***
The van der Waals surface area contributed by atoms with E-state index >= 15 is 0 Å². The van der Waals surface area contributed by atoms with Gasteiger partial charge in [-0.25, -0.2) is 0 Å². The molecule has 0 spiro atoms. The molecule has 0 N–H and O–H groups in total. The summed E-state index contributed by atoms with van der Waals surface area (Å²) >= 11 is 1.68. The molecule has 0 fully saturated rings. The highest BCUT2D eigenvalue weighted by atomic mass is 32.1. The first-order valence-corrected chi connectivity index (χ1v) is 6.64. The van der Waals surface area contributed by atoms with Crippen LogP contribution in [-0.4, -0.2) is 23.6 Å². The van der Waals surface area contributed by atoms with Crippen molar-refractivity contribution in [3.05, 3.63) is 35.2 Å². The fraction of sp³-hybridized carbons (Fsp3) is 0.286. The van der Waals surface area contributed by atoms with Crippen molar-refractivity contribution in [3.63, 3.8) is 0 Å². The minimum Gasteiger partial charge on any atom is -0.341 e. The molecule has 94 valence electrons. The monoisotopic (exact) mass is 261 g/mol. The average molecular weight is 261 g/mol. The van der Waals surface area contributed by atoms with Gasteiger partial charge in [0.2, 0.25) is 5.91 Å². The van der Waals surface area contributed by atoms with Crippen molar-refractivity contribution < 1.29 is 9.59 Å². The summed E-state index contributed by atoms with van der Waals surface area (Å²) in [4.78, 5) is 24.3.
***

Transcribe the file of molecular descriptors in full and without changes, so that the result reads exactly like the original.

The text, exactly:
The van der Waals surface area contributed by atoms with E-state index >= 15 is 0 Å². The van der Waals surface area contributed by atoms with Gasteiger partial charge in [-0.25, -0.2) is 0 Å². The molecule has 0 spiro atoms. The molecule has 0 N–H and O–H groups in total. The summed E-state index contributed by atoms with van der Waals surface area (Å²) >= 11 is 1.68. The molecule has 0 fully saturated rings. The highest BCUT2D eigenvalue weighted by atomic mass is 32.1. The first-order valence-corrected chi connectivity index (χ1v) is 6.64. The van der Waals surface area contributed by atoms with Crippen LogP contribution in [-0.4, -0.2) is 23.6 Å². The van der Waals surface area contributed by atoms with Crippen molar-refractivity contribution in [3.05, 3.63) is 35.2 Å². The fraction of sp³-hybridized carbons (Fsp3) is 0.286. The van der Waals surface area contributed by atoms with Crippen molar-refractivity contribution in [3.63, 3.8) is 0 Å². The minimum Gasteiger partial charge on any atom is -0.341 e. The molecule has 94 valence electrons. The monoisotopic (exact) mass is 261 g/mol. The average molecular weight is 261 g/mol. The van der Waals surface area contributed by atoms with Gasteiger partial charge in [0.2, 0.25) is 5.91 Å². The van der Waals surface area contributed by atoms with Crippen molar-refractivity contribution < 1.29 is 9.59 Å². The summed E-state index contributed by atoms with van der Waals surface area (Å²) in [4.78, 5) is 24.3.